Overcome Writer’s Block With These Simple Tips

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I knew I was in trouble when walking past my office made a knot in my stomach. I’d circled burnout before. I had to figure out a way to get back on track. Fast. When you make your living from your words you don’t have time for things like writer’s block. Unfortunately, they still happen.

Writer’s block feels like an illness you can’t figure out. There’s a sort of unsettled feeling. Uncomfortable. Like you’ve just pulled on a pair of itchy pajamas or are laying in a bed strewn with sand.

You might try to numb the feeling. Alcohol, Netflix binges, and food all work temporarily. Maybe you try to outrun it, keep pushing through and writing something — anything — just so you don’t become immobilized. You might switch gears and work on fiction if you’re normally a nonfiction writer, or write poetry if you usually write novels.

But be assured: writer’s block is just part of the writing process.

Why Do We Get Writer’s Block?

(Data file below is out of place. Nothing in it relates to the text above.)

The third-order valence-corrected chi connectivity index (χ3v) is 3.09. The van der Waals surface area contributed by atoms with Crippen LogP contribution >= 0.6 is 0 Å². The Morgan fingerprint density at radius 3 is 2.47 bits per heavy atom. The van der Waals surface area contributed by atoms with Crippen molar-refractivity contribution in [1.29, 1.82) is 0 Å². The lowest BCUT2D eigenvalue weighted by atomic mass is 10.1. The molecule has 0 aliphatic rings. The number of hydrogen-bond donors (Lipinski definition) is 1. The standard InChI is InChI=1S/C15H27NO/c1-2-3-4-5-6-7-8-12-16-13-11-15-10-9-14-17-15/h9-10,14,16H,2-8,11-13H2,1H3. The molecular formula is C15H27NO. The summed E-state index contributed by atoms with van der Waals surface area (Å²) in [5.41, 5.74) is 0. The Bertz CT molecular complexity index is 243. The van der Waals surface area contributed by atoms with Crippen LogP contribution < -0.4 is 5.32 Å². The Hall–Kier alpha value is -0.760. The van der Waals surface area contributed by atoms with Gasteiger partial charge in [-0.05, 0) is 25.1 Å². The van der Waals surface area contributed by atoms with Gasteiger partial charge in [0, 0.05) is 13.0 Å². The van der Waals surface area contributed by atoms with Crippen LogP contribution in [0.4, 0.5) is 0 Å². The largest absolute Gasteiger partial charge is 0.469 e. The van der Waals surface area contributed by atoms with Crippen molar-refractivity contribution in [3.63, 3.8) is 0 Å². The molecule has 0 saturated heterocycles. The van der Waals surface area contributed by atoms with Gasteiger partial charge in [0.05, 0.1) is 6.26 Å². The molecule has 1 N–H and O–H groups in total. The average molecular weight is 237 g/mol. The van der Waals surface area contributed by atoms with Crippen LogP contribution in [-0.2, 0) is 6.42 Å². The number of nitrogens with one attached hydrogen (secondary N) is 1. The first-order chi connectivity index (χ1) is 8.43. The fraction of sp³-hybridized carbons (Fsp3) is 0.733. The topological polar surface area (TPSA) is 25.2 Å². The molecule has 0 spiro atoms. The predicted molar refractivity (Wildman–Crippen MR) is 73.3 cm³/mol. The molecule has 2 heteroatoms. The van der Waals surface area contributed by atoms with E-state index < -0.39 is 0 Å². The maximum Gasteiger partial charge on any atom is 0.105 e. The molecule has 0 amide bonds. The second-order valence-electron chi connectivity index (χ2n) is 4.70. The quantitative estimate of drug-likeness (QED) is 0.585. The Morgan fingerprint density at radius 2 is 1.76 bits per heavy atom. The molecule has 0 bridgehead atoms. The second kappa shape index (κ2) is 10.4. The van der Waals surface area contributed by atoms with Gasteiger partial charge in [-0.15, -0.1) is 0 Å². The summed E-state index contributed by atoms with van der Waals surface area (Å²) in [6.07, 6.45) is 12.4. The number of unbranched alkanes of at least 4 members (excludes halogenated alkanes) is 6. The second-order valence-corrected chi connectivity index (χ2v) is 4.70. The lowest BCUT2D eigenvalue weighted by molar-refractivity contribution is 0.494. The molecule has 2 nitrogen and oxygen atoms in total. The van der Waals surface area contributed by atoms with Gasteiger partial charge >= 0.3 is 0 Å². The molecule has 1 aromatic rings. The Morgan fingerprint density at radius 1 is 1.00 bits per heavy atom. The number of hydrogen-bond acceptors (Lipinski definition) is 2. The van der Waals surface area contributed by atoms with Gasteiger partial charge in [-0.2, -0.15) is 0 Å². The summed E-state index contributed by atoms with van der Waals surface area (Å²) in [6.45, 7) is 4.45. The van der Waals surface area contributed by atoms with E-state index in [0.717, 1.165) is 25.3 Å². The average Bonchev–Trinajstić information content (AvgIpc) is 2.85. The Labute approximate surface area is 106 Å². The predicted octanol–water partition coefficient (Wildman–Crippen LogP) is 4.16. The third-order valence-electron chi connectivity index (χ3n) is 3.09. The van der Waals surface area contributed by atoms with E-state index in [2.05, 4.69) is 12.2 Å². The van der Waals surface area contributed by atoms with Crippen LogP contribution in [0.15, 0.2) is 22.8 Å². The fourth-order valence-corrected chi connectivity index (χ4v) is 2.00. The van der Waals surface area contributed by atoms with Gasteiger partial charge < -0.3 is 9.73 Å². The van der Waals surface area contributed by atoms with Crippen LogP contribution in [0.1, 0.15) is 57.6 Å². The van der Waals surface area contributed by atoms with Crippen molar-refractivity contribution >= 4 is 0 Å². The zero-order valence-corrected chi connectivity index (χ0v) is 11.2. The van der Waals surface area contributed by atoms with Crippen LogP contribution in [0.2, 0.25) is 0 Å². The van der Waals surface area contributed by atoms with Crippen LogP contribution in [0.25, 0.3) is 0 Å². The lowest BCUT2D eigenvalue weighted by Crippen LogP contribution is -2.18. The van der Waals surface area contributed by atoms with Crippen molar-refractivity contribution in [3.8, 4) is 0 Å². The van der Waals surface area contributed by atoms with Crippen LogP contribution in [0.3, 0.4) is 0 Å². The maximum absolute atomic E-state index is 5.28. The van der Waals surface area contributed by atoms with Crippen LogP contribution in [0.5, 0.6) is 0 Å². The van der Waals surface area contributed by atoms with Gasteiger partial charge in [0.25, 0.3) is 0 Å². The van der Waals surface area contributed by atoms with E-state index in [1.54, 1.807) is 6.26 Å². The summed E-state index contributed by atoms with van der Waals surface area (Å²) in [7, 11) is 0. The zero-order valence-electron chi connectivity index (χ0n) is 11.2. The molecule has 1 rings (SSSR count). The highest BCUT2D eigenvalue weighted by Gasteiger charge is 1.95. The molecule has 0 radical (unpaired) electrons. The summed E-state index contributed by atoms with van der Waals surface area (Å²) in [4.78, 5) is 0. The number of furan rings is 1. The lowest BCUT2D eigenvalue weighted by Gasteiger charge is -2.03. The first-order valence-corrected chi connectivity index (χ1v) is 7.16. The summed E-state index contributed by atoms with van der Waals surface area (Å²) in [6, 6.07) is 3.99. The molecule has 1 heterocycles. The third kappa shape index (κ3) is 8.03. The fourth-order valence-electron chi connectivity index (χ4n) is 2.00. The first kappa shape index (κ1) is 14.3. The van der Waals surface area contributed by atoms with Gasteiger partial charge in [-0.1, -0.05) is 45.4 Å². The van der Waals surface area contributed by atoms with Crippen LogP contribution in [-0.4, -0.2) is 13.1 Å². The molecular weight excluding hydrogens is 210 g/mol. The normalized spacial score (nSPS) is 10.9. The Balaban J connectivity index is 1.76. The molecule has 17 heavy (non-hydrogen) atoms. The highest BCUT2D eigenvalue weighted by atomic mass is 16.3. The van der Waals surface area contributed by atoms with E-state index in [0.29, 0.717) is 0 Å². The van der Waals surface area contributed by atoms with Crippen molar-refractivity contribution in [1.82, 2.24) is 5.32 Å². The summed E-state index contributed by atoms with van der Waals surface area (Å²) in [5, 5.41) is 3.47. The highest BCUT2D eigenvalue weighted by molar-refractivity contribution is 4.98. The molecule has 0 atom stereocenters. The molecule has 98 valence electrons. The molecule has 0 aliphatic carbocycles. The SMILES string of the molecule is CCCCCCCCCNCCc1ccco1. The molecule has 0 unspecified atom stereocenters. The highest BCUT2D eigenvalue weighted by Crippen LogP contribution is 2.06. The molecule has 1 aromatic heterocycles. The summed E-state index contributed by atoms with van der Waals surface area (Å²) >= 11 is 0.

We get writer’s block because writing is hard work. Let’s not pretend that the practice of writing is jam-packed with unicorns and fluffy teddy bears who shower us with glitter as we walk to the lollipop river. Writing is a challenge. Hemingway said so.

I have to write to be happy whether I get paid for it or not. But it is a hell of a disease to be born with. ~Ernest Hemmingway

This doesn’t let writers off the hook though. Lots of things in life are challenging and we still do them.

Chances are you:

  1. Take care of kids
  2. Work a full-time job
  3. Help your elderly parents
  4. Volunteer in your community
  5. Serve on a nonprofit board
  6. Take care of someone who’s sick
  7. Keep your house clean
  8. Keep your family and/or pets fed in addition to everything else on this list then you already know about challenges.

Life is full of hard things, boring things, things we’d rather not do. But we do them anyway. So why can’t we just power through writer’s block? Why does it feel insurmountable when you’re staring at the blank screen, cursor blinking?

Where to Start When You Have Writer’s Block